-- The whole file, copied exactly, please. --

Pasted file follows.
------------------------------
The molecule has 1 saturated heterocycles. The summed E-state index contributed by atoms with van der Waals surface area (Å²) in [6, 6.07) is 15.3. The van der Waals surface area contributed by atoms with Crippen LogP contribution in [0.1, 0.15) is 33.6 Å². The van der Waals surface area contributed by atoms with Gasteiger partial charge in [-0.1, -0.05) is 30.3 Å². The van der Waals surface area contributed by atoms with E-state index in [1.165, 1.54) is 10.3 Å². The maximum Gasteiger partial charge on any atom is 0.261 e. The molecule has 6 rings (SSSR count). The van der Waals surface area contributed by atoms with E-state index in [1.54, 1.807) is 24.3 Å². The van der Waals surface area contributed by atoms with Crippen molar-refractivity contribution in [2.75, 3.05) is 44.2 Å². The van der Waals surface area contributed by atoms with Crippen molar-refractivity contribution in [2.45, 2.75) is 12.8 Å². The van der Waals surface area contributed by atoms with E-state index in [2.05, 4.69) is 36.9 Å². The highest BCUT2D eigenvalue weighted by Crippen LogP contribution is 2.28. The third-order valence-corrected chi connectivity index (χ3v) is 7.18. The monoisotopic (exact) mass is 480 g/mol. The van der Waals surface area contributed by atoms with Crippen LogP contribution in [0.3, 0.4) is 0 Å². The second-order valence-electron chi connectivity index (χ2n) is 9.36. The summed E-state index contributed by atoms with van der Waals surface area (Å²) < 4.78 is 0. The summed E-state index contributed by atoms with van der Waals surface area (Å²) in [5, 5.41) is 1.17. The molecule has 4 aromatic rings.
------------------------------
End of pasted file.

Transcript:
The molecule has 1 saturated heterocycles. The summed E-state index contributed by atoms with van der Waals surface area (Å²) in [6, 6.07) is 15.3. The van der Waals surface area contributed by atoms with Crippen LogP contribution in [0.1, 0.15) is 33.6 Å². The van der Waals surface area contributed by atoms with Gasteiger partial charge in [-0.1, -0.05) is 30.3 Å². The van der Waals surface area contributed by atoms with E-state index in [1.165, 1.54) is 10.3 Å². The maximum Gasteiger partial charge on any atom is 0.261 e. The molecule has 6 rings (SSSR count). The van der Waals surface area contributed by atoms with E-state index in [1.54, 1.807) is 24.3 Å². The van der Waals surface area contributed by atoms with Crippen molar-refractivity contribution in [2.75, 3.05) is 44.2 Å². The van der Waals surface area contributed by atoms with Crippen molar-refractivity contribution in [2.45, 2.75) is 12.8 Å². The van der Waals surface area contributed by atoms with E-state index in [2.05, 4.69) is 36.9 Å². The highest BCUT2D eigenvalue weighted by Crippen LogP contribution is 2.28. The third-order valence-corrected chi connectivity index (χ3v) is 7.18. The monoisotopic (exact) mass is 480 g/mol. The van der Waals surface area contributed by atoms with Crippen LogP contribution in [0.3, 0.4) is 0 Å². The second-order valence-electron chi connectivity index (χ2n) is 9.36. The summed E-state index contributed by atoms with van der Waals surface area (Å²) < 4.78 is 0. The summed E-state index contributed by atoms with van der Waals surface area (Å²) in [5, 5.41) is 1.17. The molecule has 4 aromatic rings.